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IRS Just Released New Adjustment for 2023 Taxes – Here’s What You Need to Know

Inflation is breaking our backs in America and we’re not getting much relief. Joe Biden is going to lower gas prices by tapping into the U.S. strategic reserve only to turn around and buy it right back for somewhere between $75-$85 per barrel.

Of course, he’s doing that so that we’ll see that gas prices are down leading up to midterms and maybe we’ll vote Democrat because they’ve done such a good job bringing down the gas prices that they shot through the roof.

Well, their plan isn’t going to work. But there may be some potential relief, as long as you can wait another year and a half for it. The IRS has just released the new adjustments to filing your taxes. But you won’t be able to take advantage of them this year. You’ll have to wait until next tax season.

So, what sort of adjustments are there? Well, when filing their taxes, most people take the standard deduction because it’s the simplest and most people don’t have more than that amount in deductions to write off. Well, there is some good news for you if you’re one of those who claims the standard deduction. The amount is going up and additional $1,800 up to $27,700 for a married couple, or $13,850 for single taxpayers.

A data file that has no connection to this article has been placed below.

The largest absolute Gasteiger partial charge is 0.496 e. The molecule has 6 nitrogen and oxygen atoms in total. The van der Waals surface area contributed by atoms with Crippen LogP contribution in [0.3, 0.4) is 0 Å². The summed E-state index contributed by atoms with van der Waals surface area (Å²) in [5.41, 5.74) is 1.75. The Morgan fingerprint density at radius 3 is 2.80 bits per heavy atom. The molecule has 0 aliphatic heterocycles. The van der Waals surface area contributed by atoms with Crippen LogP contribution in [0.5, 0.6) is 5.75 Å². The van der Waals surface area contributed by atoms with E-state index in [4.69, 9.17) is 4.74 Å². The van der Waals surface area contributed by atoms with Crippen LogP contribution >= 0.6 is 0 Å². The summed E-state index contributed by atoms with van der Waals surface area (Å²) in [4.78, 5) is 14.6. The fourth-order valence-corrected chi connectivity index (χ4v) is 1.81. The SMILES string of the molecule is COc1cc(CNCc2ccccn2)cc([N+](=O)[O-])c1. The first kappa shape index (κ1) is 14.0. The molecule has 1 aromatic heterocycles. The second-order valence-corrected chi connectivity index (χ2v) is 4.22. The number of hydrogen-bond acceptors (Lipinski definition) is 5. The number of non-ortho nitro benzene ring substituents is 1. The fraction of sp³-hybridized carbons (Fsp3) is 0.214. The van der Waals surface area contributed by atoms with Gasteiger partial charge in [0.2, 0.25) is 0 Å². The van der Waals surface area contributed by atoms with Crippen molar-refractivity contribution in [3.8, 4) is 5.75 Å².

The tax bracket have changed as well.

For the tax year 2023, the top marginal rate, or the highest tax rate based on income, remains 37 percent for individual single taxpayers with incomes greater than $578,125, or $693,750 for married couples filing jointly.

The lowest rate is 10 percent, and applies to single individuals with incomes of $11,000 or less and married couples earning $22,000 or less.

The other rates are: 35 percent for incomes over $231,250 (or $462,500 for married couples filing jointly), 32 percent for incomes over $182,100 (or $364,200 for married couples filing jointly), 24 percent for incomes over $95,375 (or $190,750 for married couples filing jointly), 22 percent for incomes over $44,725 (or $89,450 for married couples filing jointly), and 12 percent for incomes over $11,000 ($22,000 for married couples filing jointly).

These are the big ones that most people care about, but there are a few other changes such as the earned income credit and flexible spending arrangements.

Sources: Epoch Times

Photo Credit: Marco Verch

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